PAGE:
American President James Madison signed a declaration of war against Great Britain on June 18, 1812. What would later become known as the War of 1812 was the boiling point of mounting tensions between Great Britain and the United States, whose growing trade with Europe was being threatened by the actions and regulations of the British at their ports.
In retrospect, some historians would say the War of 1812 was unlikely and unnecessary. Great Britain and the United States had more reasons to be allies than to be enemies. A cross-Atlantic war could never be more than an annoying side battle to the British, who had been locked in a life-and-death struggle with Napoleon for almost 20 years. Nevertheless, once hostilities began with Madison’s declaration of war, the British were not inclined to let the upstart Americans take what remained of their North American empire. Canada was an important source of timber for the Royal Navy and the largest outpost of the British Empire. Nor were the British prepared to moderate their arrogant attitude at sea, which so aggravated the Americans.
The War of 1812 has been called “The Incredible War,” “The Forgotten War,” “A Truly Pointless War,” “The Second War of American Independence” and “The War That Both Sides Won (or Lost).” Slowly through the 19th century, this war became commonly referred to for its year of commencement, even though it lasted into 1815.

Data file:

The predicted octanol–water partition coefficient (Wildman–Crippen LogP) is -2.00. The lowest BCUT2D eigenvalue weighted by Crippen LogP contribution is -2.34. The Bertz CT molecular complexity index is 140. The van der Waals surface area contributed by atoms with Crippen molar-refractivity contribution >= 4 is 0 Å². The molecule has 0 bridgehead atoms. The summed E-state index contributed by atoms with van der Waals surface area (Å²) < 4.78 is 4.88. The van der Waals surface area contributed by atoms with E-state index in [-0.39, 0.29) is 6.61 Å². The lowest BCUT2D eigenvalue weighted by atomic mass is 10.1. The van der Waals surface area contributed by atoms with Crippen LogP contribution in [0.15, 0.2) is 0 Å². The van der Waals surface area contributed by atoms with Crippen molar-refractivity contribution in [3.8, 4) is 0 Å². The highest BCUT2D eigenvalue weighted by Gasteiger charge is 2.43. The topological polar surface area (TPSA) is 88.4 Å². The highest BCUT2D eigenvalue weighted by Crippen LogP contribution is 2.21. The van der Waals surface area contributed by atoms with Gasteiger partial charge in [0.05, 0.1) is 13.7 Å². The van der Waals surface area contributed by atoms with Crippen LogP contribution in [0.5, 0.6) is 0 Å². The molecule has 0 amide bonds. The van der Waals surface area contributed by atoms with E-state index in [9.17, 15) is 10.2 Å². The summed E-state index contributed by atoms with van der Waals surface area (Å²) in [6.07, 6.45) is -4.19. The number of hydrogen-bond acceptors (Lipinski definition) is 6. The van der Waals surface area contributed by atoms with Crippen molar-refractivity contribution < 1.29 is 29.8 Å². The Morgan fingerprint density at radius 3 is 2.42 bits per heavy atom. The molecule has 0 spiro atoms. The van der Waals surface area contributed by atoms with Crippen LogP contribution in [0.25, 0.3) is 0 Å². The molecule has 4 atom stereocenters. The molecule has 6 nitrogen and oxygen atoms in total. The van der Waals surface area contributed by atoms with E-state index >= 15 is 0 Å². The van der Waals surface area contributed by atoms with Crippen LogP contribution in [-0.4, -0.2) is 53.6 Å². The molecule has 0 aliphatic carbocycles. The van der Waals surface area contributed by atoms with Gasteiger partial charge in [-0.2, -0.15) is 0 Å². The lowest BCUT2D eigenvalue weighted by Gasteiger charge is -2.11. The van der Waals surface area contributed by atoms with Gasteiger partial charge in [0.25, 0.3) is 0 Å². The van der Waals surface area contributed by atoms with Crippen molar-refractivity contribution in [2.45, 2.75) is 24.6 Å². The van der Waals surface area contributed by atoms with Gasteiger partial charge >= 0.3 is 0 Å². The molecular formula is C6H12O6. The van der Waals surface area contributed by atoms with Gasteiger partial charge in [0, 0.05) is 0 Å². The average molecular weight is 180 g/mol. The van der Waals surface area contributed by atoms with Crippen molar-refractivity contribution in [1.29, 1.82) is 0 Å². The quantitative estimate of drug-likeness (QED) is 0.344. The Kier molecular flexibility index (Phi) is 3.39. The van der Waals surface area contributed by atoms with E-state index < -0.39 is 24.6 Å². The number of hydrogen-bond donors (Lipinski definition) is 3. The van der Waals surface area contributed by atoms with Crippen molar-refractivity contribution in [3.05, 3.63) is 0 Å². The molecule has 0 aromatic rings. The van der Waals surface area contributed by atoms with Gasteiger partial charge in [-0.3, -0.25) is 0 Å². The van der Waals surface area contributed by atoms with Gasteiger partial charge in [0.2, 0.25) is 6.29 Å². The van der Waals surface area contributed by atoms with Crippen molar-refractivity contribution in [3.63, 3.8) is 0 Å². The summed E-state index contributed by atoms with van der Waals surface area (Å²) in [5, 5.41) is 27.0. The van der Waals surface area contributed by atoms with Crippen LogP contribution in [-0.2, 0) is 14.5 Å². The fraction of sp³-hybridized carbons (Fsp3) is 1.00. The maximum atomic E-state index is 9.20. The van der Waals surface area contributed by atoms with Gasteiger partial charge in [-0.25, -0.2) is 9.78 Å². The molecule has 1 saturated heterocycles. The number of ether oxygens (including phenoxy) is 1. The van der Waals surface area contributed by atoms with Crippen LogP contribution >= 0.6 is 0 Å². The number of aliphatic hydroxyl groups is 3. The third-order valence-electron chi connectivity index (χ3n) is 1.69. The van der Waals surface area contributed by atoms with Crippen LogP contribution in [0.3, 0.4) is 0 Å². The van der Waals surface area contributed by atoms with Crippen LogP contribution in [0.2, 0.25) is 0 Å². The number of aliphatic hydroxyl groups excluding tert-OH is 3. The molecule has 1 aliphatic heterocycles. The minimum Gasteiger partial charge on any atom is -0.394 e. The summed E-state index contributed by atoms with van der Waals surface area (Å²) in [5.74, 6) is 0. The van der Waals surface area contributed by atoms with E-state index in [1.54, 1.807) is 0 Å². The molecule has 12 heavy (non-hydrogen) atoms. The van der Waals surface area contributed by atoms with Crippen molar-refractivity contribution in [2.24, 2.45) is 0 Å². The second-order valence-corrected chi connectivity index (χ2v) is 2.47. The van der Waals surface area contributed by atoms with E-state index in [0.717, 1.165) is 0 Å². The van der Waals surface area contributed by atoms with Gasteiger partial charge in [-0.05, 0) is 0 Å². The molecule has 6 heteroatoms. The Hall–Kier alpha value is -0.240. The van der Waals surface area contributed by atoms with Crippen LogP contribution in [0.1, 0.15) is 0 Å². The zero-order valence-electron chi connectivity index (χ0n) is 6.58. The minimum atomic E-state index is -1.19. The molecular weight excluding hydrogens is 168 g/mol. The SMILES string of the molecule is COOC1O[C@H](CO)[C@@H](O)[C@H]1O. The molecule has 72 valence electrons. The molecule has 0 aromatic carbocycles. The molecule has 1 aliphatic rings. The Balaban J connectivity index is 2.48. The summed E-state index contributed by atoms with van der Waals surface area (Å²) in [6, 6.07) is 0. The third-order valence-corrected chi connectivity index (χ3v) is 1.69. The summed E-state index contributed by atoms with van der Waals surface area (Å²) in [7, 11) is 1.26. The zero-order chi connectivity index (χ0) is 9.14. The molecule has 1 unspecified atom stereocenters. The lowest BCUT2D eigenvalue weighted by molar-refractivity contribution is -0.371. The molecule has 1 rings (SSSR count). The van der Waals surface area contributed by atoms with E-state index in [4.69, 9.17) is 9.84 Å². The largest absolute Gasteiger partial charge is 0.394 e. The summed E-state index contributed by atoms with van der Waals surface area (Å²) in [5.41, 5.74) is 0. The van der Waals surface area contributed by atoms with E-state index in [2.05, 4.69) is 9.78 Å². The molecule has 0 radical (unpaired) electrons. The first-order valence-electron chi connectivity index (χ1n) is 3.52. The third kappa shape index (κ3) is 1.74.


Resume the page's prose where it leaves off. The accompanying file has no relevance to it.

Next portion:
While the war was a matter of pride and ambition for the Americans and just a peripheral event for the British, it was of critical importance to Canadians. It was nothing less than a question of whether or not Canada would remain part of the British Empire or would be annexed to the United States, since the war was destined to be waged on Canadian soil. For the First Nations, the war posed some desperate choices. American expansionism was inexorably stripping them of their land, but they had been let down before by siding with the British. Iroquois leader John Norton expressed it well when he said, “The British neglect us except when they need us.” In Shawnee Chief Tecumseh, the First Nations produced the noblest character in the war, who was, in the end, a tragic figure.
The War of 1812 was fought on a smaller scale than the great Napoleonic battles of the day, but it was, nevertheless, fought in earnest and to the death, when necessary. Its battlefields ranged from northern Michigan to Niagara, York (Toronto), Lake Champlain, Maine, the Canary Islands, New Orleans, Washington, D.C., and even the Indian Ocean. In a military sense, it was inconclusive, but in a political sense, its repercussions last until this day.